“My simple bottom line is that war games do not predict, but war-gamers do. By which I mean that a war game can contribute to the predictive capability of those who participate and study the problem it addresses,” he says.

War-gaming Ukraine

The idea that war games are not for prediction may go some way to explaining why US-sponsored war games have frequently shown former Soviet states suffering swift defeat against Vladimir Putin's Russia, as Gen Milley feared.

Before the war, several games, some classified, others reported in the media, saw Ukraine and Baltic states quickly overrun by Russian forces, even with Nato units in place.

Sebastian Bae, a colleague of Mr Perla, has argued that winning these games is not the point, stressing the importance of playing to understand future conflict dynamics.

For Mr Curry, the games that featured overbearing Russian might are still a problem, and game designers should go back to the drawing board.

“Analysts prior to the war were describing the war in narrative terms [a story] rather than using war games based on known military history. Anyone, including me, who designed a war game prior to the war would have said that the idea of the war being over in 15 days was ridiculous, unless Ukraine suffered a national failure of morale and the state collapsed,” he says.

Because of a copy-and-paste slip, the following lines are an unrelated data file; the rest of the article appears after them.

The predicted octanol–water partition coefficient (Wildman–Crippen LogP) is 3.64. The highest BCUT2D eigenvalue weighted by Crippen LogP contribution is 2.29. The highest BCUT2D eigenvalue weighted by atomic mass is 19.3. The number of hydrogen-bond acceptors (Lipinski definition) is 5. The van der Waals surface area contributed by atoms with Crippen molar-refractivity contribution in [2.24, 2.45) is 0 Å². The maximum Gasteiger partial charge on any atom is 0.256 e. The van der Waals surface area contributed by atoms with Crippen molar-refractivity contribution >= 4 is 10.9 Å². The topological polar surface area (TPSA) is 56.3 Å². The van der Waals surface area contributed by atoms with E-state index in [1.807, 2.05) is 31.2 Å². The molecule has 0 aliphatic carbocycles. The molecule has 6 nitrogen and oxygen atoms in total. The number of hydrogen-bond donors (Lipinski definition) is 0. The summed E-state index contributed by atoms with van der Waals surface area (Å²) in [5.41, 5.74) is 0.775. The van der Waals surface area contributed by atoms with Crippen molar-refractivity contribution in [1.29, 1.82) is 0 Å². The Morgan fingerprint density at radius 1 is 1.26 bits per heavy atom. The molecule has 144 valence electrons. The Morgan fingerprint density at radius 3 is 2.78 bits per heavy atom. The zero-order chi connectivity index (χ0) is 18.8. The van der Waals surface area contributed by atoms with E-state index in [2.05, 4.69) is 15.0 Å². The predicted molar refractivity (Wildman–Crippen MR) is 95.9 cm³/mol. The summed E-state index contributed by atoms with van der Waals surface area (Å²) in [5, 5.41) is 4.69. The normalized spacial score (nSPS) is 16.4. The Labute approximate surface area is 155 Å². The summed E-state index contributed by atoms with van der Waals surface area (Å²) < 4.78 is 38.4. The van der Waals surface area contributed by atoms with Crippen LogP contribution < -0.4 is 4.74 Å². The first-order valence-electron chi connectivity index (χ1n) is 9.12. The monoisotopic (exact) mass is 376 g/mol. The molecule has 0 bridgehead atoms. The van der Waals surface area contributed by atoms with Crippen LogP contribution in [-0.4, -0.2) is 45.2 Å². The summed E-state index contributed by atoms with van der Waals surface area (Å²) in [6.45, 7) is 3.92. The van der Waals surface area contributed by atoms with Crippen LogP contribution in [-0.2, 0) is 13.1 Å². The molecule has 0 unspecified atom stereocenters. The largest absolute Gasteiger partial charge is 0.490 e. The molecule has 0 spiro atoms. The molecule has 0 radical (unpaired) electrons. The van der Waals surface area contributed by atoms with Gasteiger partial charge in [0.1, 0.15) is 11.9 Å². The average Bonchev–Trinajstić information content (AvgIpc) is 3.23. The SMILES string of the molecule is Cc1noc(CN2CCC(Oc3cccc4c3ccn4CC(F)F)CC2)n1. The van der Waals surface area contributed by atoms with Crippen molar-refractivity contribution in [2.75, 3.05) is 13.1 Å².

“The Russian logistics were insufficient to support an opposed advance (ie the Russians have to manoeuvre and shoot at active opposition). Anyone designing a war game would realise these realities before they ever started putting counters on the map,” he says.

Updated: May 04, 2022, 11:58 AM